During the past 100 years, Loyola has provided Jesuit education rooted in the liberal arts and sciences with the aim of freeing the individual person and allowing him or her to critically examine the world. In many ways, Loyola’s mission today is the same as it has always been. As we look forward to our next century, we remain firmly rooted in the Jesuit ideals that have not only brought us to this point in history, but that will guide Loyola into the future.
Loyola has made great strides in the tumultuous years since Hurricane Katrina in terms of enrollment, reinforcing our faculty, and strengthening our bonds with the broader New Orleans community. Our students and faculty are increasingly engaged through research and service with a diverse array of New Orleans populations, providing students real-world learning opportunities directed by Jesuit ideals. We have also worked to further internationalize the education we offer by expanding our study abroad program and forging partnerships across the globe. These achievements indicate the trajectory upon which Loyola will continue into the future.
In support of these efforts, Loyola has embarked on the most ambitious campaign in the university’s history, Faith in the Future: The Campaign for Loyola University New Orleans. This $100 million fundraising effort will enhance student scholarships, rebuild campus facilities, attract outstanding new faculty members and provide support for their research, expand campus life programs, and provide increased resources for Jesuit and mission and ministry initiatives. The campaign’s goals are an outgrowth of the comprehensive strategic plan Loyola 2012, instituted in 2009, that gave the university a unified vision moving into its centennial. The goals of Loyola 2012 involved enhancing Loyola’s Jesuit values and improving the overall collegiate experience for Loyola’s students, as well as heightening the university’s stature.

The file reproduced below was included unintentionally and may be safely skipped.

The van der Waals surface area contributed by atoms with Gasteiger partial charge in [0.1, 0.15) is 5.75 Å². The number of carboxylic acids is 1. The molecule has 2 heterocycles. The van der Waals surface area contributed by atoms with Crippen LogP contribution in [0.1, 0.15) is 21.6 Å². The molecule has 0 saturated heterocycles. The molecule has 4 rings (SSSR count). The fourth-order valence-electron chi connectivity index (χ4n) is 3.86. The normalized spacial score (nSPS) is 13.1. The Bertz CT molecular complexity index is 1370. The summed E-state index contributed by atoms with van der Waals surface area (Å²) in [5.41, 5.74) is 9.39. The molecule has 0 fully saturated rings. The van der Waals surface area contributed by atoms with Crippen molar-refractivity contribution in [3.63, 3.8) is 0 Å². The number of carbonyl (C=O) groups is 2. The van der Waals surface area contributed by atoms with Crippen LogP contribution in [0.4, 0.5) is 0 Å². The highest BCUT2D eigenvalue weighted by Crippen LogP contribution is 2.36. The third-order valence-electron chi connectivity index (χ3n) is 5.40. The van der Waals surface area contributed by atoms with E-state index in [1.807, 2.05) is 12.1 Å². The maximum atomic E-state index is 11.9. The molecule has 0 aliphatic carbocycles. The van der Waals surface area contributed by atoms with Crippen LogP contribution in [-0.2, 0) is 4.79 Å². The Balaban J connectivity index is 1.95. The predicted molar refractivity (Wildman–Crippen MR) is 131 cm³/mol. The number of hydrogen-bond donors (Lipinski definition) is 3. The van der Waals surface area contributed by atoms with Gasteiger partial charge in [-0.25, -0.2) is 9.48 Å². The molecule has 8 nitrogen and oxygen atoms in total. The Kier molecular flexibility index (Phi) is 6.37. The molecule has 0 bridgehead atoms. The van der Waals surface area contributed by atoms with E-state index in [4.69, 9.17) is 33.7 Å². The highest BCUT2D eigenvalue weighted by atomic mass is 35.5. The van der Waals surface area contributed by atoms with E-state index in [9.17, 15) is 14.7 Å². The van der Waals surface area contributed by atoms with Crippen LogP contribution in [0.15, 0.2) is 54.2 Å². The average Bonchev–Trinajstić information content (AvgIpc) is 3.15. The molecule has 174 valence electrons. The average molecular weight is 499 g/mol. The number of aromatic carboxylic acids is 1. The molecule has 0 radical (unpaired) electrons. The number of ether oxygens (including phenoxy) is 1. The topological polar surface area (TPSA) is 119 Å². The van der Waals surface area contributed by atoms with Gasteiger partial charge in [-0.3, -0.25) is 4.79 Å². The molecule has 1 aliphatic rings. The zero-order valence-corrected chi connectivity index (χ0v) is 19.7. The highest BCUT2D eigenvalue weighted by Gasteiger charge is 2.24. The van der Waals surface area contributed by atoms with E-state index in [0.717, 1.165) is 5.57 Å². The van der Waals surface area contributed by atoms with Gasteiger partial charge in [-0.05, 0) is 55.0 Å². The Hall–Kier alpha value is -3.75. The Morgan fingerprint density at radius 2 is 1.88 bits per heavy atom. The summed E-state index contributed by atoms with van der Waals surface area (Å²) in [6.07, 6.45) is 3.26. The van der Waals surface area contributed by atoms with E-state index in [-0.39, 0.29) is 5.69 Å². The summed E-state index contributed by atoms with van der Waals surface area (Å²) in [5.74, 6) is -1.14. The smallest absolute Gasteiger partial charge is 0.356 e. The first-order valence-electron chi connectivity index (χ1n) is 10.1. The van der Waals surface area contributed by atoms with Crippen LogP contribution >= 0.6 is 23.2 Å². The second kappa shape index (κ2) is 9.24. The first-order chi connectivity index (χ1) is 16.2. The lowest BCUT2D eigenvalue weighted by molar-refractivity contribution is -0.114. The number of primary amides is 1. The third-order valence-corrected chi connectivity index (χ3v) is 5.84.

Efforts to rebuild Loyola physically are already underway, and will continue into the future. In the past three years, we have renovated Thomas Hall, formerly the home of the Jesuit community, into a one-stop center for student affairs. We have also renovated the former Dominican Conference Center into the College of Law Broadway Building, which houses offices and classrooms for the law school, as well as the Stuart H. Smith Law Clinic and Center for Social Justice. Plans to renovate Monroe Hall, which houses 40 percent of Loyola’s classrooms, and the residence halls on both campuses are currently being solidified. Loyola also received a generous $8 million gift from New Orleans Saints owner Tom Benson to create the Tom Benson Jesuit Center in the former Loyola library.
Tom Benson meant for his gift not only to support Loyola and its Jesuit mission, but to inspire the Loyola community to come forth and join the effort. The future of Loyola depends on our stalwart commitment to our ideals, careful planning and ingenuity, but it also depends on the direct action of a wide constituency of individuals who believe in Loyola’s mission, and who are willing to invest in whatever way possible in securing its success.
Thankfully, Loyola University New Orleans has touched the lives of so many, has contributed such great good to the city and region in which it resides, and has proven itself over the course of a century as such a positive influence that the prospect of its prosperity over another 100 years is bright. As Loyola stands at the cusp of a century and surveys the future, it looks back on a century of great achievement, and forward to another.